Why it’s time to focus on Post-Signature Contract & Commercial Management

The place where legal and business meet and find value

Contract Lifecycle Management technology and the professionals involved have had a banner year. For something that used to be considered minutia, the past year has seen unprecedented investment in the tools and use cases for proper contract management, be it a new appreciation for force majeure clauses in pandemics, cascading effects from Brexit, or changes in IBOR. Whilst these changes affect the whole contract lifecycle, it feels like there is more attention given to contracting as opposed to activities that occur after signature.

For framing purposes, the post-signature activities fall into two buckets:

  1. The hygiene to ensure compliance with contractual and regulatory obligations, change order and dispute processes, and reporting (contract management); and 
  2. The more financially focused activities such as performance, pricing adjustments, invoicing and discounts (commercial management).

Why the disparity in focus? The most obvious reason is that companies HAVE TO keep contracting. Anything that can make this process faster, better, and/or simpler is appealing. But that only explains half of it. Maybe an analogy will help here. Let’s talk about how this is like having a child. Having a child is an amazing and wonderful investment of time and effort that takes nine months (give or take) to come to fruition. Sacrifices are made--financial, physical and time investments are given—and, at the end (hopefully), there is an amazing and invaluable gift. But is that the end? Of course not! More effort, sacrifice and investment are provided to develop this child with the payoffs along the way being, again, invaluable. So why, then, do companies invest time, effort, technology, money, and sometimes endless bureaucracy to get a “contract over the line” just to file it away (if that) and do nothing with it? Or, worse yet, they hand it to part of the business that has no idea of how the contract was created, what the risks and opportunities are contained within it, and then just hope for the best? Passing over contract management responsibilities to the “business” is not a bad idea, but you would think that there should be some training, support or tooling to help them. Sadly, this is not often the case and, whilst you might know where the contract is it only benefits from some basic document retention.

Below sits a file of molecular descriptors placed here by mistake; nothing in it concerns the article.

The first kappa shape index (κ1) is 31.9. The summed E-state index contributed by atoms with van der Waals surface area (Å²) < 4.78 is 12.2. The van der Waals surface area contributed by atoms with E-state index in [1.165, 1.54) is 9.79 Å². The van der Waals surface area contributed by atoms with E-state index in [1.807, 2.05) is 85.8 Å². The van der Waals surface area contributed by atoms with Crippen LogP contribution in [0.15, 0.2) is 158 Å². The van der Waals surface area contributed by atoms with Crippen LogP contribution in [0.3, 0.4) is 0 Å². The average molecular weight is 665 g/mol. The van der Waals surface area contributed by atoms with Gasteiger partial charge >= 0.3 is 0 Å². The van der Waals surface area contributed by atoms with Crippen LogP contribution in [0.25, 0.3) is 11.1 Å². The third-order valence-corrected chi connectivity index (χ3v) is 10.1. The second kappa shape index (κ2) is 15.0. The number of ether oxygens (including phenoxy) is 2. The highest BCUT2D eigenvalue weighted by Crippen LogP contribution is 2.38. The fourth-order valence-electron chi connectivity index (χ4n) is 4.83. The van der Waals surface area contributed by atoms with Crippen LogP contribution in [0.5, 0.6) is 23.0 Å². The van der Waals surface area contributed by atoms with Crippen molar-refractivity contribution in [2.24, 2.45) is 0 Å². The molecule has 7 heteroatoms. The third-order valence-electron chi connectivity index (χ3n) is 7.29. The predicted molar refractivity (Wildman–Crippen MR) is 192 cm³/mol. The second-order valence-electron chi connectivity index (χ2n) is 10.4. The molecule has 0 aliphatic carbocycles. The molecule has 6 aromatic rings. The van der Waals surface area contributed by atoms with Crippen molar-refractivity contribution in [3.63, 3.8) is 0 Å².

Why do smart organisations exhibit this seemingly counter-intuitive behaviour? Here are some common answers:

It is an investment

Most organisations do not have historic functions, processes or personnel for these types of activities. To be fair, most companies really didn’t get a focus on even basic document retention until the last ten years – and many still don’t. It’s hard to proactively manage your contractual relationships if you don’t know where the underlying contracts are or what is in them. Furthermore, the main functions that typically deal with contracts – legal, procurement and sales –-have a bias toward getting the contract signed. Meanwhile, the organisations that have a vested interested in managing contractual portfolios – the COO, finance, business units, IT – are more focused on the “doing” of business. They are not adequately equipped with the resources that have the skills to really dig into a contract and parse out how some legalese clause effects pricing, responsibility for action or obligations. “Best reasonable efforts” doesn’t strike an intuitive and universal recognition of what that means in practice. As such, it costs money, time and change management to develop or outsource these activities.

It requires cross-function cooperation

As I alluded to above, many functions and different perspectives are needed to perform contract and commercial management activities. A team that can properly do all this work needs a bit of legal to understand the terms, a touch of procurement or sales savvy to understand the underlying relationships, some financial acumen to keep a focus on the numbers, with a healthy dash of technology and data experts to understand the data flows as well as pinpoint the issues and automation opportunities. In all my (former) travels, I have yet to meet one individual who has all those skills sufficiently, let alone a team of them. As such, to properly do this, you need a team of mixed skills united on common platforms and processes. Most companies are great at creating siloes and land battles for whose “turf” this or that is, but collaborative team building is a challenge.